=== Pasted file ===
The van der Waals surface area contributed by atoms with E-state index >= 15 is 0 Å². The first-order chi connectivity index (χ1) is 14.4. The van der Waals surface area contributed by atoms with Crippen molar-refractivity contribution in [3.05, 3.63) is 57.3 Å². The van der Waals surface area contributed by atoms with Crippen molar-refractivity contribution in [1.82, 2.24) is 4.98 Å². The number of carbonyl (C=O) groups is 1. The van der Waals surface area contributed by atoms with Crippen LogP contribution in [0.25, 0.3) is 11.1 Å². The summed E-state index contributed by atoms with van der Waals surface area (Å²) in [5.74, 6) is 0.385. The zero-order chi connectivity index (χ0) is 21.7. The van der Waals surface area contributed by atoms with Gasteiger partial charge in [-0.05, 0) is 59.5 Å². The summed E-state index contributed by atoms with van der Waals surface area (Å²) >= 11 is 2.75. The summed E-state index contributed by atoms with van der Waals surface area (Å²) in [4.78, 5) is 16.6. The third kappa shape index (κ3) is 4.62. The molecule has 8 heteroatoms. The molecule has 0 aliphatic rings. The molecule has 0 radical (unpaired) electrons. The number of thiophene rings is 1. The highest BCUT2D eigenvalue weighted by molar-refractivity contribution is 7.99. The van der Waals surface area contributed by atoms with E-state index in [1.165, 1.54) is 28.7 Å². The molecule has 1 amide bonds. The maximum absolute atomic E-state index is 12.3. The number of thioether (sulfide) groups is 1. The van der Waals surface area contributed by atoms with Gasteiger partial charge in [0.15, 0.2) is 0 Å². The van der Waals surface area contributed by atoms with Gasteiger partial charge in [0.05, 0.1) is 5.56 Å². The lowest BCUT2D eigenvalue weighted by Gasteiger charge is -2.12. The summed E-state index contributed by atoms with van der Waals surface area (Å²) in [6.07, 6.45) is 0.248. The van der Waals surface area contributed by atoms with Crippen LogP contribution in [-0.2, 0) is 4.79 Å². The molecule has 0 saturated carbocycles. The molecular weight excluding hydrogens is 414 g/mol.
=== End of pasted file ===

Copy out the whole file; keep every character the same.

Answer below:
The van der Waals surface area contributed by atoms with E-state index >= 15 is 0 Å². The first-order chi connectivity index (χ1) is 14.4. The van der Waals surface area contributed by atoms with Crippen molar-refractivity contribution in [3.05, 3.63) is 57.3 Å². The van der Waals surface area contributed by atoms with Crippen molar-refractivity contribution in [1.82, 2.24) is 4.98 Å². The number of carbonyl (C=O) groups is 1. The van der Waals surface area contributed by atoms with Crippen LogP contribution in [0.25, 0.3) is 11.1 Å². The summed E-state index contributed by atoms with van der Waals surface area (Å²) in [5.74, 6) is 0.385. The zero-order chi connectivity index (χ0) is 21.7. The van der Waals surface area contributed by atoms with Gasteiger partial charge in [-0.05, 0) is 59.5 Å². The summed E-state index contributed by atoms with van der Waals surface area (Å²) >= 11 is 2.75. The summed E-state index contributed by atoms with van der Waals surface area (Å²) in [4.78, 5) is 16.6. The third kappa shape index (κ3) is 4.62. The molecule has 8 heteroatoms. The molecule has 0 aliphatic rings. The molecule has 0 radical (unpaired) electrons. The number of thiophene rings is 1. The highest BCUT2D eigenvalue weighted by molar-refractivity contribution is 7.99. The van der Waals surface area contributed by atoms with E-state index in [1.165, 1.54) is 28.7 Å². The molecule has 1 amide bonds. The maximum absolute atomic E-state index is 12.3. The number of thioether (sulfide) groups is 1. The van der Waals surface area contributed by atoms with Gasteiger partial charge in [0.15, 0.2) is 0 Å². The van der Waals surface area contributed by atoms with Gasteiger partial charge in [0.05, 0.1) is 5.56 Å². The lowest BCUT2D eigenvalue weighted by Gasteiger charge is -2.12. The summed E-state index contributed by atoms with van der Waals surface area (Å²) in [6.07, 6.45) is 0.248. The van der Waals surface area contributed by atoms with Crippen LogP contribution in [-0.2, 0) is 4.79 Å². The molecule has 0 saturated carbocycles. The molecular weight excluding hydrogens is 414 g/mol.